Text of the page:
A large part of the problem with typical promotions is that we are essentially begging for people to book with us, which makes us look desperate, as Katie put it. Instead, we want to give a sense of value and worth, establishing a demand for our services in the minds of clients. With customer service at the core of the boutique mentality, the more we make a promotion about the client, the more they will be inclined to book with us, purchase the product, or whatever we would like the result to be.
When it comes to giveaways people do love to get free things, however it is easy to get carried away. I know that as a consumer myself, I do pay attention to the giveaways that pages or websites sponsor, but the number that I actually enter is significantly smaller. We tend to think that bigger is better we it comes to giveaways but then we run into the danger of it being too big. If they are giving away stuff worth $25,000 and 50,000 have entered I am simply going to shrug, say “Why bother?” and move on. Sure, it would be nice. But the numbers are so surreal and I don’t have the time to go through and like to 20+ pages required for entering.
Giveaways should be…
- enticing enough to enter (don’t make a big deal out of something that isn’t a big deal but make it special and desirable)
- for something that people will want to win (don’t give away discarded items or something that you wouldn’t want to win yourself. consider giving away items besides your own services as that would alienate clients who have recently had sessions or fans that live out of the area. BONUS HINT- Giveaways are a great way to network and cross-market with local businesses!)
- simple to enter (don’t make them fill out a 3-page survey unless you really need survey results, a simple email address or liking a Facebook page will do)
- for a short amount of time (don’t make the giveaway last for 3 months because people will forget they entered and you will lose momentum. 4 weeks MAX)
- only mentioned periodically (don’t post about the giveaway 3x a day, mention it 1/week if for a month 1/day if for a week, 2/day if shorter than 4 days, 4/day if 24-48 hours)
- spaced out instead of bunched up (don’t hold all your giveaways at once as that undermines their impact. instead, only hold small giveaways once a month or once a quarter and big giveaways once or twice a year)
Since I experienced such great success with the Best of 2012 Showcase, I intend to share my top three favorite images each month, and then draw a random winner from those that like/comment on those three images. This will help carry the momentum throughout the year and keep the buzz active throughout the month, ensuring continued traffic and fan interaction. Since this is a small giveaway (just a $10 gift card), I can hold it on a monthly basis, keeping my large giveaway for just the once a year so its considered very special and exclusive.
If you are wanting to expand your Facebook page fanbase, make sure you don’t overlook the obvious and extremely simple methods that are already in place and don’t require a promotion of any kind. After a client books, add them as a “friend” (either under your business profile or under a special client list) and tag them in any pictures you post. This has been my #1 way of getting validated likes, and by that I mean people who like my page because the genuinely like my work and not because they did it just to enter a contest or are networking. Those likes are great, too, but the ones that matter the most are those that will translate into actual clients and the majority of them come from the friends, family, and acquaintances of your existing client base.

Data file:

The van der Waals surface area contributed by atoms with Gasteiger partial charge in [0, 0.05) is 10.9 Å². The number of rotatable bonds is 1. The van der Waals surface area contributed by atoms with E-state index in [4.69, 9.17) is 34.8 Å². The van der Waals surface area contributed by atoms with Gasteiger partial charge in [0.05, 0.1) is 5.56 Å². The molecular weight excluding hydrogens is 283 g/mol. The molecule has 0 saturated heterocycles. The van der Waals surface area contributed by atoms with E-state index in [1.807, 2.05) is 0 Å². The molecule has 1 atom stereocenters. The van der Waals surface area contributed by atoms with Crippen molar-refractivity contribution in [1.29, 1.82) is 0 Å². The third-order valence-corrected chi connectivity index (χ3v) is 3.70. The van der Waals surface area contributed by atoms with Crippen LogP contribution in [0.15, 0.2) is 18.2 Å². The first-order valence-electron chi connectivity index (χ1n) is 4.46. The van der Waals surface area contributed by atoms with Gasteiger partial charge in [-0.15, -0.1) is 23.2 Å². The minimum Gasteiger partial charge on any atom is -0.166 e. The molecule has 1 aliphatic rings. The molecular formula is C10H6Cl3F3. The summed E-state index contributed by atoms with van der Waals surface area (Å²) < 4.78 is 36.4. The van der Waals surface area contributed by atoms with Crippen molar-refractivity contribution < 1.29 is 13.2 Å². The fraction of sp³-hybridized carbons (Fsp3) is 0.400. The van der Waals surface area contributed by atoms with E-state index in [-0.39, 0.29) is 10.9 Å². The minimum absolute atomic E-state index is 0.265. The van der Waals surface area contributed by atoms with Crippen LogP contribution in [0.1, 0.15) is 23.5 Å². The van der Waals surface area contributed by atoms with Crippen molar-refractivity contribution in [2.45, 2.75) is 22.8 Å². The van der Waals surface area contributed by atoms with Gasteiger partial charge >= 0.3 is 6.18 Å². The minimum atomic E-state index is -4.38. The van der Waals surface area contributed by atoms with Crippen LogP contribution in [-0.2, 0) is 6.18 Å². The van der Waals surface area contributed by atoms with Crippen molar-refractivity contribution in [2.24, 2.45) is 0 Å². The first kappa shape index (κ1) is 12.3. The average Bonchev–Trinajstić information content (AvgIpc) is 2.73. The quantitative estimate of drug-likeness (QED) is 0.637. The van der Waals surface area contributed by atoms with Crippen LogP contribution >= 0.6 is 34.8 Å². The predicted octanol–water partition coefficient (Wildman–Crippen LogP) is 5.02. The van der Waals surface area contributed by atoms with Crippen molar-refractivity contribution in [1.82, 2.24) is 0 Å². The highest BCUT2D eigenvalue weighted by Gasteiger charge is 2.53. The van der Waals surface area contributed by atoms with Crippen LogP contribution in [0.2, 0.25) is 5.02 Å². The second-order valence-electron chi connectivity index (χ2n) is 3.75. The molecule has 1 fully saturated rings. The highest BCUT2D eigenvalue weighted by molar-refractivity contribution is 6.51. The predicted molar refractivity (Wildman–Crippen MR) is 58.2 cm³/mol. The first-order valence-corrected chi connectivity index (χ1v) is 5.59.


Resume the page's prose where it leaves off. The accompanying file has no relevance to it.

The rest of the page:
When planning your next promotion or giveaway, take the time to plan it out fully and to see how it would benefit your client first and use that as your introductory marketing angle. People respond to receiving gifts, and that can be a great incentive for promoting a sale or special on sessions. Right after I had launched the showcase I held a special promotion with the goal to get more sessions booked. There were three key points that made it a success:
- It required a quick decision and turnaround, as the special was only available for a two week period and even that way long by the promo standards, the best ones require a 1 week responsive action.
- It included a no-strings-attached gift for the client where they received a complimentary spot at an exclusive not-open-to-the-public VIP mini session event AND they received products along with the session. The goal with these was not to make money but to reward clients for booking.
- It was simple. Book a full session or baby plan by this date = get a free session + goodies. The more simple your promotion, the more successful it will be.
It is possible to run successful promotions while operating a boutique business and to do it without looking desperate or undermining your business. But it does require careful planning and execution. Always make sure that you have the client’s best interest at heart and even more importantly, that you relate that care to the client.
Thank you for the great question, Katie! I hope this has proved helpful and I look forward to seeing your many successful promotions and giveaways in the future!
What is your advice for Katie? How do you navigate the difficult waters of promotions and giveaways?